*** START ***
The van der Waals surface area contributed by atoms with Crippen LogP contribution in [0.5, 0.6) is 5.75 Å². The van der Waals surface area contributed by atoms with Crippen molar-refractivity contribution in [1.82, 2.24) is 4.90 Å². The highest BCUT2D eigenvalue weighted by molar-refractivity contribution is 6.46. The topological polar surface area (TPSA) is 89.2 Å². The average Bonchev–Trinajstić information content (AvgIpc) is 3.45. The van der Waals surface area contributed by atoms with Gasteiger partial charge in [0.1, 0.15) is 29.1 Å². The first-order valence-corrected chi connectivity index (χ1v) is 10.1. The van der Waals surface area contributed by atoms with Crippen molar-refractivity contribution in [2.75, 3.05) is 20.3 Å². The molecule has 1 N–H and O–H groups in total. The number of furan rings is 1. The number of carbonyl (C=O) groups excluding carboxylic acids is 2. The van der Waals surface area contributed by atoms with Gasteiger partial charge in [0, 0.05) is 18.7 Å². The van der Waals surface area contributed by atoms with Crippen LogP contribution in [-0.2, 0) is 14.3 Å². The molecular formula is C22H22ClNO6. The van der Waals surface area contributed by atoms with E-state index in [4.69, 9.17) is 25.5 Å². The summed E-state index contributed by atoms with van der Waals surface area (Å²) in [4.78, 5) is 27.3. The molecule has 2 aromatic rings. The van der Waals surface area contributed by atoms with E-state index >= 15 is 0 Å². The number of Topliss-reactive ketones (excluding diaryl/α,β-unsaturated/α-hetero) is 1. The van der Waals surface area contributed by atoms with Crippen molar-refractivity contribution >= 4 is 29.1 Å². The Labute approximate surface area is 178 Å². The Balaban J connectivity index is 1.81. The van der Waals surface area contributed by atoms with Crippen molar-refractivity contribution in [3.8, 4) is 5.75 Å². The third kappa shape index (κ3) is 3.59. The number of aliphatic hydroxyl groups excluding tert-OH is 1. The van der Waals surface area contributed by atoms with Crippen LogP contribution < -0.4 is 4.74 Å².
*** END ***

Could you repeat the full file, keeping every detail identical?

The van der Waals surface area contributed by atoms with Crippen LogP contribution in [0.5, 0.6) is 5.75 Å². The van der Waals surface area contributed by atoms with Crippen molar-refractivity contribution in [1.82, 2.24) is 4.90 Å². The highest BCUT2D eigenvalue weighted by molar-refractivity contribution is 6.46. The topological polar surface area (TPSA) is 89.2 Å². The average Bonchev–Trinajstić information content (AvgIpc) is 3.45. The van der Waals surface area contributed by atoms with Gasteiger partial charge in [0.1, 0.15) is 29.1 Å². The first-order valence-corrected chi connectivity index (χ1v) is 10.1. The van der Waals surface area contributed by atoms with Crippen molar-refractivity contribution in [2.75, 3.05) is 20.3 Å². The molecule has 1 N–H and O–H groups in total. The number of furan rings is 1. The number of carbonyl (C=O) groups excluding carboxylic acids is 2. The van der Waals surface area contributed by atoms with Gasteiger partial charge in [0, 0.05) is 18.7 Å². The van der Waals surface area contributed by atoms with Crippen LogP contribution in [-0.2, 0) is 14.3 Å². The molecular formula is C22H22ClNO6. The van der Waals surface area contributed by atoms with E-state index in [4.69, 9.17) is 25.5 Å². The summed E-state index contributed by atoms with van der Waals surface area (Å²) in [4.78, 5) is 27.3. The molecule has 2 aromatic rings. The van der Waals surface area contributed by atoms with E-state index >= 15 is 0 Å². The number of Topliss-reactive ketones (excluding diaryl/α,β-unsaturated/α-hetero) is 1. The van der Waals surface area contributed by atoms with Crippen molar-refractivity contribution >= 4 is 29.1 Å². The Labute approximate surface area is 178 Å². The Balaban J connectivity index is 1.81. The van der Waals surface area contributed by atoms with Crippen molar-refractivity contribution in [3.8, 4) is 5.75 Å². The third kappa shape index (κ3) is 3.59. The number of aliphatic hydroxyl groups excluding tert-OH is 1. The van der Waals surface area contributed by atoms with Crippen LogP contribution < -0.4 is 4.74 Å².